Beta Byte: Lipbrau


lipbrauBeta Byte is a series underwritten by Bust Out Solutions for that early stage tech found somewhere between idea and traction.
Are you in this phase?

What is the name of the company and/or product? Where is it found online? &

What problem or opportunity does this solve for?

Lipbrau develops casual mobile games that enable players to interact in new ways remotely or in person on just about any mobile device. Players enjoy real-time multiplayer or turn based play, with added benefits for playing together in person. We’re going to give players a reason to share and discuss their favorite games in an innocuous, value-added way that will help new players discover our games without having to sift through the app store.

What is the full launch/release date planned?

We’ve been running closed tests of our first game, Hogstead: Dots and Boxes, since late Spring 2013 and plan for release in Fall 2013. Look to our website and Facebook page for the latest regarding our first full release.
Bust Out Solutions

Who is on the team?

Spencer Evans – Product Management and Engineering
MBA in Marketing and Entrepreneurship from the Carlson School of Management
BS in Computer Science from the University of Wisconsin

Zach Johnson – Marketing and Research
MBA in Marketing and New Product Development from the Carlson School of Management

Steve Kovalesky – Animation and Web Development
Studied Animation and Design at the Minneapolis College of Art and Design

Tyler Law – Creative Direction and User Experience
Studied Animation and Design at the Minneapolis College of Art and Design

Charlie Rota – Business Development and Strategy
MBA in General Management from the Carlson School of Management

What is the specific technology or combination of technologies is used?

Our client side mobile apps are built with Adobe AIR. They’ll run on just about any device, including web, but we’re initially targeting Android and iOS. AIR is serving our needs but we’re closely watching some of the other cross platform solutions including Unity and Mono.

Our server side is hosted by our partner, SoftLayer as part of their Catalyst incubator program. Server code was developed using java and an industry leading massively multiplayer online server framework.

The in-person play technology is being developed in house using native mobile extensions and we’re currently investigating patent opportunities.

What is the size/scope of your market and how will you scale?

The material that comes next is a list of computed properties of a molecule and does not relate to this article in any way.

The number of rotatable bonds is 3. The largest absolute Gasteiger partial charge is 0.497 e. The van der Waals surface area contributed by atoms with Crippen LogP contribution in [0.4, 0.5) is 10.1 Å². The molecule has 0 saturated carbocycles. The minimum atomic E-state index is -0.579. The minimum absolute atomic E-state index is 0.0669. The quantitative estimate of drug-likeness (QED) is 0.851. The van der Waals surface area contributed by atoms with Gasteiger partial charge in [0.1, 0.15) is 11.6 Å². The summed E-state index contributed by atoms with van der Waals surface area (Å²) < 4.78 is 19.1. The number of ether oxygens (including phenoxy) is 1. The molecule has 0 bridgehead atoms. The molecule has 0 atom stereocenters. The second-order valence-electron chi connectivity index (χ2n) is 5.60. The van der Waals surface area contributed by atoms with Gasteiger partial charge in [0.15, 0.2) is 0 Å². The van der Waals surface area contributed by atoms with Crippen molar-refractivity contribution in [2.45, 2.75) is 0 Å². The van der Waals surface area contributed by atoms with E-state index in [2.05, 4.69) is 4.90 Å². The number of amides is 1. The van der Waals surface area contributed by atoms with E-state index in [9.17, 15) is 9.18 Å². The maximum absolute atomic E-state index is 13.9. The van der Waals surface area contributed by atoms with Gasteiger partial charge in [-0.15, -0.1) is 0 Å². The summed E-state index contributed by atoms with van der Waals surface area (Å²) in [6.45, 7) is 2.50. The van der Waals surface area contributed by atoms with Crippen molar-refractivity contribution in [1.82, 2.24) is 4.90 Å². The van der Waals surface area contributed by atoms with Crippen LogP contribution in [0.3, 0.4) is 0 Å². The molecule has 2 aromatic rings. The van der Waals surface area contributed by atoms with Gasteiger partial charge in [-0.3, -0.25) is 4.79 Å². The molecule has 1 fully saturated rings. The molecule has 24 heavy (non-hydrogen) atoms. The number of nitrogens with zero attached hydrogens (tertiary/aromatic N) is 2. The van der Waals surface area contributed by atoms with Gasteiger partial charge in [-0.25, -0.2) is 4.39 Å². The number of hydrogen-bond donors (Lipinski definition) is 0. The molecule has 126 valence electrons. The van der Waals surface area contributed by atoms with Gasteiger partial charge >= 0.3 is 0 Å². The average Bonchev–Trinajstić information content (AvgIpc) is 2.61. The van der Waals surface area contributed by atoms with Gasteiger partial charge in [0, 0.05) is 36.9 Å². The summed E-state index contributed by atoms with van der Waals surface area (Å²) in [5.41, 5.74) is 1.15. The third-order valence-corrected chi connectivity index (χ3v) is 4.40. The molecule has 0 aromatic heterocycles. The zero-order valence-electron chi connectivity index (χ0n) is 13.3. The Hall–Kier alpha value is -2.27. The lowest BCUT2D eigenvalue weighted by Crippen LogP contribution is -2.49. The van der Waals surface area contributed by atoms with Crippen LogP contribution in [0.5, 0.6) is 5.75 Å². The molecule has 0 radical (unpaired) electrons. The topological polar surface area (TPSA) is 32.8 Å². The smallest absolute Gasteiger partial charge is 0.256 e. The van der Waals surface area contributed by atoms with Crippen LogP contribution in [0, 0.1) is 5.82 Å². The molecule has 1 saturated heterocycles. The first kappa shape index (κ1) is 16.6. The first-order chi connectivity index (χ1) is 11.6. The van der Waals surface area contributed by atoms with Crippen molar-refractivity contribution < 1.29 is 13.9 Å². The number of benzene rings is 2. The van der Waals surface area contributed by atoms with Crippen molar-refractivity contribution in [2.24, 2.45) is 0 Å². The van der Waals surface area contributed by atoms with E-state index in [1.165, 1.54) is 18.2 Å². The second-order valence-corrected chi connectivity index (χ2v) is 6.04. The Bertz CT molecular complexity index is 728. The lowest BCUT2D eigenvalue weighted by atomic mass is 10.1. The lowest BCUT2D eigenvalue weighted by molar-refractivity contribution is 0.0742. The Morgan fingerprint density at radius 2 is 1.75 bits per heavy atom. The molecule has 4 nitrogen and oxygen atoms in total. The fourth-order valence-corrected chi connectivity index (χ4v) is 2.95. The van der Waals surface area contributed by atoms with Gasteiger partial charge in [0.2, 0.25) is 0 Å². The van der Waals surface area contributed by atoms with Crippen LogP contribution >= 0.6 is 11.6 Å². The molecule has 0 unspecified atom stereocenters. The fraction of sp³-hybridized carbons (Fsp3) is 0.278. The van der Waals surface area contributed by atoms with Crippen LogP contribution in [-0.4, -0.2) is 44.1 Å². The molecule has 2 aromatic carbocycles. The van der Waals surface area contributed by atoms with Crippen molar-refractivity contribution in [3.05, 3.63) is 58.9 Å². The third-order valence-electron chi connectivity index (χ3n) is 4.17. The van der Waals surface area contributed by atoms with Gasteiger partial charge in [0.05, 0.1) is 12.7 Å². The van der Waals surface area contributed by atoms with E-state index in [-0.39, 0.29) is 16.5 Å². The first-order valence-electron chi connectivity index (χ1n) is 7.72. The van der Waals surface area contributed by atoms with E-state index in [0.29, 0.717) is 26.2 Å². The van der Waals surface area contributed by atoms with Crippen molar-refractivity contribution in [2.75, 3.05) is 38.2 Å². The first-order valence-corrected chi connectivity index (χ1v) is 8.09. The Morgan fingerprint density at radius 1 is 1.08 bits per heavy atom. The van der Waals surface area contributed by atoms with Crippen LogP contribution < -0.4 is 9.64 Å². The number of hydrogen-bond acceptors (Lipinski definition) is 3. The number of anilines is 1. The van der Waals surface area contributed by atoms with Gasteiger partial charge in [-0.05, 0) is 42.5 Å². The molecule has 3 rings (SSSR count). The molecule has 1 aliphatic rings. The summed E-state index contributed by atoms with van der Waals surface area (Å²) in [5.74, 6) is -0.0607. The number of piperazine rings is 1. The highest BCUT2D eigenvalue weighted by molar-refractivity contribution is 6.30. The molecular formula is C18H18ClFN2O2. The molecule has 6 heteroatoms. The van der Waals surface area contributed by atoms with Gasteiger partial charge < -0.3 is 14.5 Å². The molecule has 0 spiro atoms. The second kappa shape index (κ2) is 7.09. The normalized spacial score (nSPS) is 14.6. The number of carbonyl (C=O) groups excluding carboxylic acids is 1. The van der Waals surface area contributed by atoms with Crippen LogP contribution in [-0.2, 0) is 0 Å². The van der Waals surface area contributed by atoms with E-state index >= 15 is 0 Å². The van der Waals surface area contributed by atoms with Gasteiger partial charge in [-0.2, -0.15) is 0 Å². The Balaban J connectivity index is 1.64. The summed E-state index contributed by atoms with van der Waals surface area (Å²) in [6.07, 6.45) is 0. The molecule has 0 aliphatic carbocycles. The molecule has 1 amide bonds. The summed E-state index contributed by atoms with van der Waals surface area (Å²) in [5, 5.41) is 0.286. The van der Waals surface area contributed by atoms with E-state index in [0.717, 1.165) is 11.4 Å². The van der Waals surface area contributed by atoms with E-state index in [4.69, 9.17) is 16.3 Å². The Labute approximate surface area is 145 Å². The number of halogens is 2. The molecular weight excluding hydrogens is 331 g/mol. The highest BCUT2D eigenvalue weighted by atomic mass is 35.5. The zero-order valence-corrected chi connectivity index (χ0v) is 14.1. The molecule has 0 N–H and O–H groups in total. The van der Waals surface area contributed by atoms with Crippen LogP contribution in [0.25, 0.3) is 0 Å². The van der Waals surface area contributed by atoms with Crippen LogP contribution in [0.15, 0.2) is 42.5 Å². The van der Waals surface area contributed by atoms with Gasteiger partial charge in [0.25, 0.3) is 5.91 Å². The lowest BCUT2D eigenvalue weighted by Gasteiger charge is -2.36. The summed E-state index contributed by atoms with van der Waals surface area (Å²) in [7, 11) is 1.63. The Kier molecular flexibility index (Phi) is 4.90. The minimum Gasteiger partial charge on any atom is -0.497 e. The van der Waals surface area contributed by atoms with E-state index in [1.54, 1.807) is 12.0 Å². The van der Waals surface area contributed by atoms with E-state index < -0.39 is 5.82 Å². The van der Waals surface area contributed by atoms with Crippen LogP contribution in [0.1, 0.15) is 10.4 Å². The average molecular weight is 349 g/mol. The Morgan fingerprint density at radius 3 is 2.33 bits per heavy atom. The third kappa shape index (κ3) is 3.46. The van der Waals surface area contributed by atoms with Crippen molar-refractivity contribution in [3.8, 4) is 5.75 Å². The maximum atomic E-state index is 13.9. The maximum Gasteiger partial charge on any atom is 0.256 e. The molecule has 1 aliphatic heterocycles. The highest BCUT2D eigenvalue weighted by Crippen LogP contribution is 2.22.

The mobile app market is roughly $10 Billion with games accounting for around $6 Billion. Projections suggest 20% growth in the years ahead. We’ll enter the marketplace with a focus on trendy, casually-tech-conversant young professionals who make up around 50% of the revenue spent on mobile games.

Scaling is a difficult challenge facing almost all developers; strong social mechanics can complement a strong game, but word of mouth is still the number one way players bring new games into their playset. Our technology takes a new approach to driving in person play that facilitates word of mouth exchange.

What is your revenue model?

We’re following the free to play, pay for premium (AKA Freemium) revenue model. Revenue streams include advertising, expanding content purchases, as well as in app micro-transactions. We’re trying to steer clear of alienating players with obtrusive social mechanics and nickel-and-dime monetization tactics. There is clearly unrest about it in the casual gaming community. We hope to capitalize on that by finding the right balance for our target market.

What is your greatest strength?

We have a number of valuable knowledge based assets and a strong team, but we believe our play-based sharing and gaming-network technologies are our greatest strength. We’re leaning heavily on an acquisition and retention edge.

What is your biggest weakness?

The age old chicken and egg problem- one of the best ways to acquire players is to plug your new games in your existing games. We don’t have a strong presence in the app store yet, but we’re poised and ready to grow with our first launch.

What is one resource you could use that would take this to the next level?

Community management and network engineering talent. We’ve built Lipbrau through seed capital and personal bootstrapping to date, but we may have to seek outside funding to acquire new talent.

Is there anything else you would like to add?

We’re happy to have founded right here in Minneapolis through our MBA experience at the Carlson School of Management and we would like to thank all of our mentors, supporters, and funders to date.